While quite a few of his classmates likely returned from their spring breaks with golden tans, Noah Grove ’21 brought back actual gold — a gold medal in sled hockey from the PyeongChang Paralympic Games in South Korea.
A first-year biomedical sciences major from Frederick, Maryland, Grove competed as a member of the U.S. National Sled Hockey Team that prevailed in overtime against Canada to earn its third straight gold medal. Having lost his left leg to cancer at the age of five, Grove picked up sports as an eight year old and at 15 became the youngest player named to the U.S. National Men’s Amputee Soccer Team. He was tapped for the national development team for sled hockey three years ago and has spent much of his first year of college balancing demanding coursework and a practice and tournament schedule that has taken him as far away as Minnesota. His hard work paid off in PyeongChang; in addition to earning gold on March 18, he scored the first goal in the team’s 10-1 semifinal victory over Italy on March 15.
Grove was one of seven UNH athletes — and the only current student — who participated in the 23rd Winter Olympics and Paralympic Games in PyeongChang. Also making waves at the March 9–18 Paralympics were alpine skiers Tyler Walker ’08 and Laurie Stephens ’07. Four-time Paralympian Walker earned his first medals, a pair of silvers in sitting giant slalom and sitting slalom. Already the most-decorated athlete on the U.S. Paralympic ski team, Stephens earned a bronze medal in the women’s downhill sitting event, adding to the six — two each of gold, silver and bronze — she earned in the last three Paralympics.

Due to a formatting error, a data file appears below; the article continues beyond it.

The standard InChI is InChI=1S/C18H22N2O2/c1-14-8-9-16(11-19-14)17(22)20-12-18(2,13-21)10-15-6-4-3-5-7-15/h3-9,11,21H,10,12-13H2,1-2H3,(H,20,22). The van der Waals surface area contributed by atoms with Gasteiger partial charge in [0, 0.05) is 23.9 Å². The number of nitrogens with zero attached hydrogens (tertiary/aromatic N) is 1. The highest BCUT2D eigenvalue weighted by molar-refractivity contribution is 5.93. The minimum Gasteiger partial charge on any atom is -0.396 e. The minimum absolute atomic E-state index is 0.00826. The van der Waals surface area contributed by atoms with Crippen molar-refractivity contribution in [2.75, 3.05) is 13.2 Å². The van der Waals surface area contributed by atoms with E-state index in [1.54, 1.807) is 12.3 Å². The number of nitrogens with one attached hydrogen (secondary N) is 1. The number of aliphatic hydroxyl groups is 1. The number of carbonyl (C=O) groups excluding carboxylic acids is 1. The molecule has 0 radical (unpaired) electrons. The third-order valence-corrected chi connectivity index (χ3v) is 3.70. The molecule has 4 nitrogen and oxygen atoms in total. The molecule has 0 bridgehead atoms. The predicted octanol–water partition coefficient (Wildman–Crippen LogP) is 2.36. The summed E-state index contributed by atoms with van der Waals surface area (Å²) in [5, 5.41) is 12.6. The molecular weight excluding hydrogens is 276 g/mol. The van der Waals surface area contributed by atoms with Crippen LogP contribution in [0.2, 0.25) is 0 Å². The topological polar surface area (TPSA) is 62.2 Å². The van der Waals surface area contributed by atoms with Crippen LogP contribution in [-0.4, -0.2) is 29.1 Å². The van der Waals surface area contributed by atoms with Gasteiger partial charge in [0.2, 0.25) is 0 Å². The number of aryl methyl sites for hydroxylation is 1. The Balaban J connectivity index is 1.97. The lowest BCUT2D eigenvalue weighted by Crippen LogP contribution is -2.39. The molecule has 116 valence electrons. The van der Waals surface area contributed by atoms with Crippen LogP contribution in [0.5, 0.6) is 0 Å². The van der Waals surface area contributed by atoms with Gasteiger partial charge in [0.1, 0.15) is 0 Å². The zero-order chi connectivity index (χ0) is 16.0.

Three alumni athletes made their Olympic debuts at the PyeongChang Games in February. Former UNH men’s ice hockey forward Bobby Butler ’10 competed as a member of the U.S. men’s ice hockey team, which fell to the Czech Republic 3-2 in a quarter-final shootout. Two-time UNH Nordic ski MVP Annika Taylor ’15 competed as a member of Great Britain’s Nordic ski team, participating in both the women’s 10 kilometer free ski and the 7.5 kilometer skiathlon. Former grad student and Nordic MVP Clare Egan ’12G was in PyeongChang as a member of the 2018 U.S. biathlon team.
And last but in no way least, three-time Olympian Kacey Bellamy ’09 served as an assistant captain for the U.S. women’s ice hockey team that took an overtime gold medal victory of its own from Canada, a thrilling 3-2 shootout win on Feb. 22. Bellamy, who contributed a goal to the team’s Feb. 13 preliminary round victory over the Olympic athletes from Russia, added the hardware to the silver medals she earned at the 2014 Games in Sochi and the 2010 Vancouver Olympics.